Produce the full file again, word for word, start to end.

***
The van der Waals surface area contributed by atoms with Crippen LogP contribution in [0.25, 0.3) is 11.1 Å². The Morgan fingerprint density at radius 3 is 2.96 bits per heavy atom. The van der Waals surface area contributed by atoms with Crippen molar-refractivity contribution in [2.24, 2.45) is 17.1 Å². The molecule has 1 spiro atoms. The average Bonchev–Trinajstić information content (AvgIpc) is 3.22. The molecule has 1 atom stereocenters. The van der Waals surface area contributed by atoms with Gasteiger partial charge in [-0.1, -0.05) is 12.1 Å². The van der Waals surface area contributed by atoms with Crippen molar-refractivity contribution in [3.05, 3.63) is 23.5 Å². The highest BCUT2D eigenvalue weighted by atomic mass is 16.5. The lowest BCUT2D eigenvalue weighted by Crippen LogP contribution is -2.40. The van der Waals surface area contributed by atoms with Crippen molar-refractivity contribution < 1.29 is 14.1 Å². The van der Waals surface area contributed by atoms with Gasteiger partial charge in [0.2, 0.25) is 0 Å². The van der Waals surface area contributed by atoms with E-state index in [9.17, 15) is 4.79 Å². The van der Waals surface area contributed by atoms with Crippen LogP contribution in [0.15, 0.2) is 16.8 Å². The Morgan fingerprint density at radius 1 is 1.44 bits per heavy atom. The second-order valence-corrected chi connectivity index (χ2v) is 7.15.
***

The van der Waals surface area contributed by atoms with Crippen LogP contribution in [0.25, 0.3) is 11.1 Å². The Morgan fingerprint density at radius 3 is 2.96 bits per heavy atom. The van der Waals surface area contributed by atoms with Crippen molar-refractivity contribution in [2.24, 2.45) is 17.1 Å². The molecule has 1 spiro atoms. The average Bonchev–Trinajstić information content (AvgIpc) is 3.22. The molecule has 1 atom stereocenters. The van der Waals surface area contributed by atoms with Gasteiger partial charge in [-0.1, -0.05) is 12.1 Å². The van der Waals surface area contributed by atoms with Crippen molar-refractivity contribution in [3.05, 3.63) is 23.5 Å². The highest BCUT2D eigenvalue weighted by atomic mass is 16.5. The lowest BCUT2D eigenvalue weighted by Crippen LogP contribution is -2.40. The van der Waals surface area contributed by atoms with Crippen molar-refractivity contribution < 1.29 is 14.1 Å². The van der Waals surface area contributed by atoms with Gasteiger partial charge in [0.2, 0.25) is 0 Å². The van der Waals surface area contributed by atoms with E-state index in [9.17, 15) is 4.79 Å². The van der Waals surface area contributed by atoms with Crippen LogP contribution in [0.15, 0.2) is 16.8 Å². The Morgan fingerprint density at radius 1 is 1.44 bits per heavy atom. The second-order valence-corrected chi connectivity index (χ2v) is 7.15.